Women in Combat
Finally the Pentagon has decided to recognize that women should be and have been in combat. Actually they’ve been on the front lines for a long time. If gun-toting female soldiers along side gun-toting male soldiers kicking in Afghan doors to find Taliban isn’t front line combat, what is? And what do you call women flying helicopters into war zones?
During my youth, I would have been one of the first to sign up. I was a good athlete. At 5′, 5 1/2″, 106 pounds, I took on all of my brother’s friends and beat them at basketball and track. Maybe not football, but they never let me play anyway.
I loved the movie G.I.Jane with Demi Moore. I wanted to be her. I know I could have out-trained all those tough guys, could have rung the bell. But I have a problem concerning women in combat.
All during my growing up years I was lucky enough never to feel threatened with harm by my male-friend competitors. Still there is much to fear. Tough as we are, we have trouble avoiding sexual assaults.
According to the Defense Department, 19,000 sexual assaults occurred in the armed services last year, some 56 of them during the summer at Lackland Air force Base.
Representative Buck McKeon, Republican Chairman of the Armed Services Committee said he would schedule hearings into that matter on January 23rd,2013, but so far, they haven’t taken place. I wonder why not.
It appears that the armed service higher ups are in a quandary. Women who are assaulted go unheard and untreated while male perpetrators are excused and promoted. Apparently reprimands are determined by the ‘chain of command’ generals who still believe boys will be boys. That must change.
Representative Jane Harman stated, “a female soldier in Iraq is more likely to be raped by a fellow soldier than killed by enemy fire.”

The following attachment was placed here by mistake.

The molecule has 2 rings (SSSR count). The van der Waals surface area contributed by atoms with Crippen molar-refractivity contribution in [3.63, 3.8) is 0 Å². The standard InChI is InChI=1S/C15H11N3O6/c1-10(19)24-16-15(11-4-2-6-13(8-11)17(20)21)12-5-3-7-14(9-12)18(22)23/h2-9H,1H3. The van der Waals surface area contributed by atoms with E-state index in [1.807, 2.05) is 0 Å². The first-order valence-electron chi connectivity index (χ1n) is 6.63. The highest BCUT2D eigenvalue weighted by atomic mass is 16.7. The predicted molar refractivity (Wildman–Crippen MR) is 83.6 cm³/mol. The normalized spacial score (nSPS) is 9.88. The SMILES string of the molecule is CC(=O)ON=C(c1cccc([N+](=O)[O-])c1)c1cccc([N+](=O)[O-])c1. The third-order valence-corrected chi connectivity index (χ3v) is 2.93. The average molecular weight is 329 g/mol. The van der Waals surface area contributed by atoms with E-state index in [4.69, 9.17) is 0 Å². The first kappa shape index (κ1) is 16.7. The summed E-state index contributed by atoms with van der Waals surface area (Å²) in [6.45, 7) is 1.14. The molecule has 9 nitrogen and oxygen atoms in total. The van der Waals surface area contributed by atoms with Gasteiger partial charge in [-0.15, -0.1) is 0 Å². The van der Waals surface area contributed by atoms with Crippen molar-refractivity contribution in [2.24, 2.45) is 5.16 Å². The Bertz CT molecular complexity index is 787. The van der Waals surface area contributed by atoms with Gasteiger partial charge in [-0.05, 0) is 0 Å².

Here are five things we can do to help remedy the situation.
- Raise awareness of gender violence
- Work to prevent conflict-related rape
- Address institutionalized discrimination
- Change the population mindset concerning violence and women
- Re-define the concept of masculinity from power and violence to equal and peaceful
Congresswoman Jackie Speier authored a bill in 2011 to make sure rape and sexual assault in the military were no longer tolerated. The bill, H.R. 3435, The Sexual Assault Training Oversight and Prevention Act—the STOP Act—would “take the reporting, oversight, investigation, and victim care of sexual assaults out of the hands of the military’s normal chain of command and place jurisdiction in a newly created office comprised of civilian and military experts.”
But guess what happened to H.R. 3435. It was referred to the House Armed Services Committee where Chairman Buck McKeon allowed it to die.
If 15% of the armed services are now women and the chain of command can’t even protect them, how do we expect the military to protect the rest of us? I agree with Congresswoman Speier. Investigations must be taken out of the chain of command. Furthermore, convictions must include jail time, fines, and dishonorable discharges. Maybe severe punishment will be incentive to deter these shameful acts.
And oh, by the way, I shudder to think what will happen if first line combat women are captured by the enemy.